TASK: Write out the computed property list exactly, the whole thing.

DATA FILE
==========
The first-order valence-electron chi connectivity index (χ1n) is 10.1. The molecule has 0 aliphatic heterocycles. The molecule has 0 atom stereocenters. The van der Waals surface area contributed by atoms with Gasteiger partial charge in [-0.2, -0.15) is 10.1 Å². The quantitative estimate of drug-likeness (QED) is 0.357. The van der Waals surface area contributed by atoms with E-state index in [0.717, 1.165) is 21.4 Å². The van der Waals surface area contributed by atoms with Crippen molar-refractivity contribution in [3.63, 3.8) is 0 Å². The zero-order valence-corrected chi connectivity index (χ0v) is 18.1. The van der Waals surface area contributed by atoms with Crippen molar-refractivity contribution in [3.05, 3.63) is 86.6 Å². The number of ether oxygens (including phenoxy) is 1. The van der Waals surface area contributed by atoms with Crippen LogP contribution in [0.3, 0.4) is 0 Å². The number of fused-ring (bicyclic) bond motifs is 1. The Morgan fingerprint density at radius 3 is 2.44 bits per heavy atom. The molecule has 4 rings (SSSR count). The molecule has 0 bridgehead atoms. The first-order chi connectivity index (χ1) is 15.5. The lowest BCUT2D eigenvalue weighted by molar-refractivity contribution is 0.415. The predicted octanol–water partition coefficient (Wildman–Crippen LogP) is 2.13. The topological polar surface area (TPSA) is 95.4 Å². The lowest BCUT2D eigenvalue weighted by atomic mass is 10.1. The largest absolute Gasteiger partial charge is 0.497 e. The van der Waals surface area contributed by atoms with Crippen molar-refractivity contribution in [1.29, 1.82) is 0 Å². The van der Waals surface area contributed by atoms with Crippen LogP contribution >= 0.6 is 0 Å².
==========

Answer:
The first-order valence-electron chi connectivity index (χ1n) is 10.1. The molecule has 0 aliphatic heterocycles. The molecule has 0 atom stereocenters. The van der Waals surface area contributed by atoms with Gasteiger partial charge in [-0.2, -0.15) is 10.1 Å². The quantitative estimate of drug-likeness (QED) is 0.357. The van der Waals surface area contributed by atoms with E-state index in [0.717, 1.165) is 21.4 Å². The van der Waals surface area contributed by atoms with Crippen molar-refractivity contribution in [3.63, 3.8) is 0 Å². The zero-order valence-corrected chi connectivity index (χ0v) is 18.1. The van der Waals surface area contributed by atoms with Crippen molar-refractivity contribution in [3.05, 3.63) is 86.6 Å². The number of ether oxygens (including phenoxy) is 1. The van der Waals surface area contributed by atoms with Crippen LogP contribution in [0.3, 0.4) is 0 Å². The number of fused-ring (bicyclic) bond motifs is 1. The Morgan fingerprint density at radius 3 is 2.44 bits per heavy atom. The molecule has 4 rings (SSSR count). The molecule has 0 bridgehead atoms. The first-order chi connectivity index (χ1) is 15.5. The lowest BCUT2D eigenvalue weighted by molar-refractivity contribution is 0.415. The predicted octanol–water partition coefficient (Wildman–Crippen LogP) is 2.13. The topological polar surface area (TPSA) is 95.4 Å². The lowest BCUT2D eigenvalue weighted by atomic mass is 10.1. The largest absolute Gasteiger partial charge is 0.497 e. The van der Waals surface area contributed by atoms with Crippen molar-refractivity contribution in [1.29, 1.82) is 0 Å². The van der Waals surface area contributed by atoms with Crippen LogP contribution >= 0.6 is 0 Å².